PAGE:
I bought a Jeep Grandcheroke this past Feb. and it is starting to look like it is 10 years old. In the past two weeks I have had a chip in my windsheild, one in a side window, and three paint chips on the hood and front fender that are down to bare metal from these idiots. They seem to have no consideration for anyone else and sometimes it seems that they get a kick out of seeing how much dust they can raise and how many stones they can throw. :mad: :mad: :mad: :mad:

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 Post subject: Re: Driving
PostPosted: Mon Jun 23, 2003 11:19 pm 
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Old Scout: Another "great" point to be brought up!
Road Construction and weather play an important
role in our driving conditions. I always reflect
back on my driver's ed days remembering what I learned and what my teacher taught us. Seems that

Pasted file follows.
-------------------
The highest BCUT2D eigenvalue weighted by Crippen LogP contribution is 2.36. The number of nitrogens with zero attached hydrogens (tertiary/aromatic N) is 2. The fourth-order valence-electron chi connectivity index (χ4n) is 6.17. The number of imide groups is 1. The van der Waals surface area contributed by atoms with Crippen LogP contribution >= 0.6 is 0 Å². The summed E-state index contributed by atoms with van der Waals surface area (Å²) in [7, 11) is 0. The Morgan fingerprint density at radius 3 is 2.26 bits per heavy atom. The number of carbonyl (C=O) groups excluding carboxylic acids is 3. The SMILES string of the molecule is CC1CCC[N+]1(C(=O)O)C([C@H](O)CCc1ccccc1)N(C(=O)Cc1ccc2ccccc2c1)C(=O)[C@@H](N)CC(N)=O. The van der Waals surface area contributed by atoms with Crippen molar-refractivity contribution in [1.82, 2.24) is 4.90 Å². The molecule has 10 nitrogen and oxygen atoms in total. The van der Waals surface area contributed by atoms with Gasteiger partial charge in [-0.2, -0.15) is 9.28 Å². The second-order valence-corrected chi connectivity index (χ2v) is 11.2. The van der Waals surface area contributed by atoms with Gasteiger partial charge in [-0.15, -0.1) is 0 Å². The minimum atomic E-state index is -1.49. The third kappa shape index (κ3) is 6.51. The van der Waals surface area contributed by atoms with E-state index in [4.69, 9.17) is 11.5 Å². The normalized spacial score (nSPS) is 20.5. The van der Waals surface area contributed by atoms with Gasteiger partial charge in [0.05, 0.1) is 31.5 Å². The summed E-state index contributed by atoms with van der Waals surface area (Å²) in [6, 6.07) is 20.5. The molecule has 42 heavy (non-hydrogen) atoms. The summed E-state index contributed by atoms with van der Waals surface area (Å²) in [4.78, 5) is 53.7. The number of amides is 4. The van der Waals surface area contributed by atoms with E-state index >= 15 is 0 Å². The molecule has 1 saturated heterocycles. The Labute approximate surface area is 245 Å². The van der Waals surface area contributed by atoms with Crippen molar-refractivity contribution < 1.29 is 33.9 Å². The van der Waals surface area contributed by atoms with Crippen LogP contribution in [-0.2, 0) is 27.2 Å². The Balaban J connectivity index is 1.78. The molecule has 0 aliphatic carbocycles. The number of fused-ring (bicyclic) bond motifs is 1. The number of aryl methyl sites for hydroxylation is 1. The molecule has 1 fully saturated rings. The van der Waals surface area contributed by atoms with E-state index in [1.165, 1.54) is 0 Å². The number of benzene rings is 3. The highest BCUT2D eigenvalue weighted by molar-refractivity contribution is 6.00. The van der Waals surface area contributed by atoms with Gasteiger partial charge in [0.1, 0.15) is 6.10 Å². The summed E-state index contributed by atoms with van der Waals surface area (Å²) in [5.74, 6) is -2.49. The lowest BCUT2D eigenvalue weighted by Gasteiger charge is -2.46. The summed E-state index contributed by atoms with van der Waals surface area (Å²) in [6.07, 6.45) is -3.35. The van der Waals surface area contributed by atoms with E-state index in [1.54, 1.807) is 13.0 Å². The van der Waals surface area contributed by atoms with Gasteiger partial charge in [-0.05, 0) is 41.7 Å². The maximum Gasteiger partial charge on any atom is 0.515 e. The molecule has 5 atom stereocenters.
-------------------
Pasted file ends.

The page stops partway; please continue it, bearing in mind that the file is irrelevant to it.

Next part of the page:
most people make up their own rules. Another rule that not many seem to honor is: THE GOLDEN RULE~
treating others as you want to be treated..etc.
There is danger in traveling too fast for conditions. This includes weather and road construction. I'm sorry to hear about your car Old Scout. I see many also driving fast and dust, dirt flying down the roads coming my way fast...
no where to go, but to get hit by flying debris!
There are some commericals on tv now regarding road construction etc..maybe there have to be more about driving safely in weather conditions and road construction. Who do we write to or call regarding this topic? I guess we could give it a try...since no police sit on those roads that I ever see?


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 Post subject: Re: Driving
PostPosted: Tue Jun 24, 2003 2:29 am 
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Scout says, "Another thing that people need to learn is that the right side mirror,(the one that says "objects in the mirror are closer than they appear") will get you in trouble when you are passing ..." I will add or it you are using it to shave.

How about this?

Oregon Passes Pay-As-You-Drive Insurance (OEC Press Release 6/19)